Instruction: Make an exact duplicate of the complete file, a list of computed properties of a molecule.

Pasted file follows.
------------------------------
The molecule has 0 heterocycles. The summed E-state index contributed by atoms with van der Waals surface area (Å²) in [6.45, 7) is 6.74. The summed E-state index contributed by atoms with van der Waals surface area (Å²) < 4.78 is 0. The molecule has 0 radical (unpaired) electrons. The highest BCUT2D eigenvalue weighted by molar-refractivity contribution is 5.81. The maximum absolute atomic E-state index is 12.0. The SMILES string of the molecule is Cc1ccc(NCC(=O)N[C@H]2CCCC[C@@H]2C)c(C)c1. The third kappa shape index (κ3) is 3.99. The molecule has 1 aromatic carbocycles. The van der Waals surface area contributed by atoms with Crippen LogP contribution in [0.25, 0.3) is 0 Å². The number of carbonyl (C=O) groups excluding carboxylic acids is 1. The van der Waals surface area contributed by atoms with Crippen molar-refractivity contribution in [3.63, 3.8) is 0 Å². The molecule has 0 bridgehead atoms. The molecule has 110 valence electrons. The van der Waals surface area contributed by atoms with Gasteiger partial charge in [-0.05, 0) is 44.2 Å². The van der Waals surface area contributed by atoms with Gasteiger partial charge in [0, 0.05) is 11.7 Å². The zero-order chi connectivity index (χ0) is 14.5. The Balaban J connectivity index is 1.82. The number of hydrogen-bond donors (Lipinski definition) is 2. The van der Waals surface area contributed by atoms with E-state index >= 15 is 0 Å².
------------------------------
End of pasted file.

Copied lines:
The molecule has 0 heterocycles. The summed E-state index contributed by atoms with van der Waals surface area (Å²) in [6.45, 7) is 6.74. The summed E-state index contributed by atoms with van der Waals surface area (Å²) < 4.78 is 0. The molecule has 0 radical (unpaired) electrons. The highest BCUT2D eigenvalue weighted by molar-refractivity contribution is 5.81. The maximum absolute atomic E-state index is 12.0. The SMILES string of the molecule is Cc1ccc(NCC(=O)N[C@H]2CCCC[C@@H]2C)c(C)c1. The third kappa shape index (κ3) is 3.99. The molecule has 1 aromatic carbocycles. The van der Waals surface area contributed by atoms with Crippen LogP contribution in [0.25, 0.3) is 0 Å². The number of carbonyl (C=O) groups excluding carboxylic acids is 1. The van der Waals surface area contributed by atoms with Crippen molar-refractivity contribution in [3.63, 3.8) is 0 Å². The molecule has 0 bridgehead atoms. The molecule has 110 valence electrons. The van der Waals surface area contributed by atoms with Gasteiger partial charge in [-0.05, 0) is 44.2 Å². The van der Waals surface area contributed by atoms with Gasteiger partial charge in [0, 0.05) is 11.7 Å². The zero-order chi connectivity index (χ0) is 14.5. The Balaban J connectivity index is 1.82. The number of hydrogen-bond donors (Lipinski definition) is 2. The van der Waals surface area contributed by atoms with E-state index >= 15 is 0 Å².